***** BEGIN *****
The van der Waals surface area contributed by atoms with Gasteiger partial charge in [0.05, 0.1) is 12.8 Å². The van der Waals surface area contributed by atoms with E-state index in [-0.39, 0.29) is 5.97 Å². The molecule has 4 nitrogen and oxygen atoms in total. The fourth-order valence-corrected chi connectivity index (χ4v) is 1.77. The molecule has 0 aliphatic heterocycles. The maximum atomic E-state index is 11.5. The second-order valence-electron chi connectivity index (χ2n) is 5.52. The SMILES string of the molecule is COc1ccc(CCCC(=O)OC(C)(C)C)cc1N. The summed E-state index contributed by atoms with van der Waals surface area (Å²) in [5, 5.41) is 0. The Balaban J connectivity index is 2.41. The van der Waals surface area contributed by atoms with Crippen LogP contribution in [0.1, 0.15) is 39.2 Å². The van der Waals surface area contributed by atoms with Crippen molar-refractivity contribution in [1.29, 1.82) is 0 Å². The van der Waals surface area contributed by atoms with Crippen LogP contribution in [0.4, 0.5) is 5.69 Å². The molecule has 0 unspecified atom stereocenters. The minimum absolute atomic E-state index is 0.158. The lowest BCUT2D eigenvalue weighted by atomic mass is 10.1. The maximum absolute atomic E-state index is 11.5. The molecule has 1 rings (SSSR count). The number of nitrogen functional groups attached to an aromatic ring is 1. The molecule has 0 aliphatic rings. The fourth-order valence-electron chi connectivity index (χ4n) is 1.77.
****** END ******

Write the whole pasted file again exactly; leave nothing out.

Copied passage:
The van der Waals surface area contributed by atoms with Gasteiger partial charge in [0.05, 0.1) is 12.8 Å². The van der Waals surface area contributed by atoms with E-state index in [-0.39, 0.29) is 5.97 Å². The molecule has 4 nitrogen and oxygen atoms in total. The fourth-order valence-corrected chi connectivity index (χ4v) is 1.77. The molecule has 0 aliphatic heterocycles. The maximum atomic E-state index is 11.5. The second-order valence-electron chi connectivity index (χ2n) is 5.52. The SMILES string of the molecule is COc1ccc(CCCC(=O)OC(C)(C)C)cc1N. The summed E-state index contributed by atoms with van der Waals surface area (Å²) in [5, 5.41) is 0. The Balaban J connectivity index is 2.41. The van der Waals surface area contributed by atoms with Crippen LogP contribution in [0.1, 0.15) is 39.2 Å². The van der Waals surface area contributed by atoms with Crippen molar-refractivity contribution in [1.29, 1.82) is 0 Å². The van der Waals surface area contributed by atoms with Crippen LogP contribution in [0.4, 0.5) is 5.69 Å². The molecule has 0 unspecified atom stereocenters. The minimum absolute atomic E-state index is 0.158. The lowest BCUT2D eigenvalue weighted by atomic mass is 10.1. The maximum absolute atomic E-state index is 11.5. The molecule has 1 rings (SSSR count). The number of nitrogen functional groups attached to an aromatic ring is 1. The molecule has 0 aliphatic rings. The fourth-order valence-electron chi connectivity index (χ4n) is 1.77.